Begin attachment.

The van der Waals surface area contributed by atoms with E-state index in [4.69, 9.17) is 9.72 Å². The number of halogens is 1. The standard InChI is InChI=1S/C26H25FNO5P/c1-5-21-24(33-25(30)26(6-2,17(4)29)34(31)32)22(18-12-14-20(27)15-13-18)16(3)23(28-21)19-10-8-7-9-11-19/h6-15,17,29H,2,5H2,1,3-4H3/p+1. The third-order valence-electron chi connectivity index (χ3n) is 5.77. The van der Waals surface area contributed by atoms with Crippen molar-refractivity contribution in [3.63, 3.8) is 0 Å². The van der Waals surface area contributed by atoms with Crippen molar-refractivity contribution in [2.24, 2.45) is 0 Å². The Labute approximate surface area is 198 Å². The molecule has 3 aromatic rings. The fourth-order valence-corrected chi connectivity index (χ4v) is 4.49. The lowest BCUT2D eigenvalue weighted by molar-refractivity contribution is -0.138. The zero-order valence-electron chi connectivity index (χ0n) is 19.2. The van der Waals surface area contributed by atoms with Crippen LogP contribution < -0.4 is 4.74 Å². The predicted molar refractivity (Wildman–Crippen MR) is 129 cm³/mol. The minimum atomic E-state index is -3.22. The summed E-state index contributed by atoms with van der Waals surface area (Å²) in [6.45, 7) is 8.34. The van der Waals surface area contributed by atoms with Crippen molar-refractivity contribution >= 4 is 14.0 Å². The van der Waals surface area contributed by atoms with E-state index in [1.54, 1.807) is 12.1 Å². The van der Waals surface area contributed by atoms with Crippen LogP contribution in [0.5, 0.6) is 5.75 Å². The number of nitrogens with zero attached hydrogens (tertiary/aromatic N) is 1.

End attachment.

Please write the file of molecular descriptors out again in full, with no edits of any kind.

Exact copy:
The van der Waals surface area contributed by atoms with E-state index in [4.69, 9.17) is 9.72 Å². The number of halogens is 1. The standard InChI is InChI=1S/C26H25FNO5P/c1-5-21-24(33-25(30)26(6-2,17(4)29)34(31)32)22(18-12-14-20(27)15-13-18)16(3)23(28-21)19-10-8-7-9-11-19/h6-15,17,29H,2,5H2,1,3-4H3/p+1. The third-order valence-electron chi connectivity index (χ3n) is 5.77. The van der Waals surface area contributed by atoms with Crippen molar-refractivity contribution in [3.63, 3.8) is 0 Å². The van der Waals surface area contributed by atoms with Crippen molar-refractivity contribution in [2.24, 2.45) is 0 Å². The Labute approximate surface area is 198 Å². The molecule has 3 aromatic rings. The fourth-order valence-corrected chi connectivity index (χ4v) is 4.49. The lowest BCUT2D eigenvalue weighted by molar-refractivity contribution is -0.138. The zero-order valence-electron chi connectivity index (χ0n) is 19.2. The van der Waals surface area contributed by atoms with Crippen LogP contribution < -0.4 is 4.74 Å². The predicted molar refractivity (Wildman–Crippen MR) is 129 cm³/mol. The minimum atomic E-state index is -3.22. The summed E-state index contributed by atoms with van der Waals surface area (Å²) in [6.45, 7) is 8.34. The van der Waals surface area contributed by atoms with Crippen molar-refractivity contribution >= 4 is 14.0 Å². The van der Waals surface area contributed by atoms with E-state index in [1.54, 1.807) is 12.1 Å². The van der Waals surface area contributed by atoms with Crippen LogP contribution in [0.5, 0.6) is 5.75 Å². The number of nitrogens with zero attached hydrogens (tertiary/aromatic N) is 1.